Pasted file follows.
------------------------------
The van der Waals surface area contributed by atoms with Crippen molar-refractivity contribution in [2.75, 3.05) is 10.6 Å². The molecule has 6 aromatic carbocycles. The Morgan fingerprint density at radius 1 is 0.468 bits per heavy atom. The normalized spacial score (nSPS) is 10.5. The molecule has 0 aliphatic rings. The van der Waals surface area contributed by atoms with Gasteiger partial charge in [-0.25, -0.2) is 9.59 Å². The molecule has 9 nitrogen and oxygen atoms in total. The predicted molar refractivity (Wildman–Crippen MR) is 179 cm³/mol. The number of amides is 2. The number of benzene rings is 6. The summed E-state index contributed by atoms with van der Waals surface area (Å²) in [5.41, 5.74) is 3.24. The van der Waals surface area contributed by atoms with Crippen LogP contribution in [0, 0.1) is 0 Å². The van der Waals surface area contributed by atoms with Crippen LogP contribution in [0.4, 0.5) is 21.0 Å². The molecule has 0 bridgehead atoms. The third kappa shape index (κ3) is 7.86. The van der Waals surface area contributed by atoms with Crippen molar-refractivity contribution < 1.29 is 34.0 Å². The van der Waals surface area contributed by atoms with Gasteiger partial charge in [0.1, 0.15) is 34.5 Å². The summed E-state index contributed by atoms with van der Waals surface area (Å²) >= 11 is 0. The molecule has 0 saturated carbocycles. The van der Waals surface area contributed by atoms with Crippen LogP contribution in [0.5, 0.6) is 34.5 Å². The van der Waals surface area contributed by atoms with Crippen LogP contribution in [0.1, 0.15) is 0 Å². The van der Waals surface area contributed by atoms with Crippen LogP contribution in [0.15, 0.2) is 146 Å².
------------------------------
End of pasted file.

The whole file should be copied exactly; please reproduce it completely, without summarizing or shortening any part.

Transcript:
The van der Waals surface area contributed by atoms with Crippen molar-refractivity contribution in [2.75, 3.05) is 10.6 Å². The molecule has 6 aromatic carbocycles. The Morgan fingerprint density at radius 1 is 0.468 bits per heavy atom. The normalized spacial score (nSPS) is 10.5. The molecule has 0 aliphatic rings. The van der Waals surface area contributed by atoms with Gasteiger partial charge in [-0.25, -0.2) is 9.59 Å². The molecule has 9 nitrogen and oxygen atoms in total. The predicted molar refractivity (Wildman–Crippen MR) is 179 cm³/mol. The number of amides is 2. The number of benzene rings is 6. The summed E-state index contributed by atoms with van der Waals surface area (Å²) in [5.41, 5.74) is 3.24. The van der Waals surface area contributed by atoms with Crippen LogP contribution in [0, 0.1) is 0 Å². The van der Waals surface area contributed by atoms with Crippen LogP contribution in [0.4, 0.5) is 21.0 Å². The molecule has 0 bridgehead atoms. The third kappa shape index (κ3) is 7.86. The van der Waals surface area contributed by atoms with Crippen molar-refractivity contribution < 1.29 is 34.0 Å². The van der Waals surface area contributed by atoms with Gasteiger partial charge in [0.1, 0.15) is 34.5 Å². The summed E-state index contributed by atoms with van der Waals surface area (Å²) >= 11 is 0. The molecule has 0 saturated carbocycles. The van der Waals surface area contributed by atoms with Crippen LogP contribution in [0.5, 0.6) is 34.5 Å². The van der Waals surface area contributed by atoms with Crippen LogP contribution in [0.1, 0.15) is 0 Å². The van der Waals surface area contributed by atoms with Crippen LogP contribution in [0.15, 0.2) is 146 Å².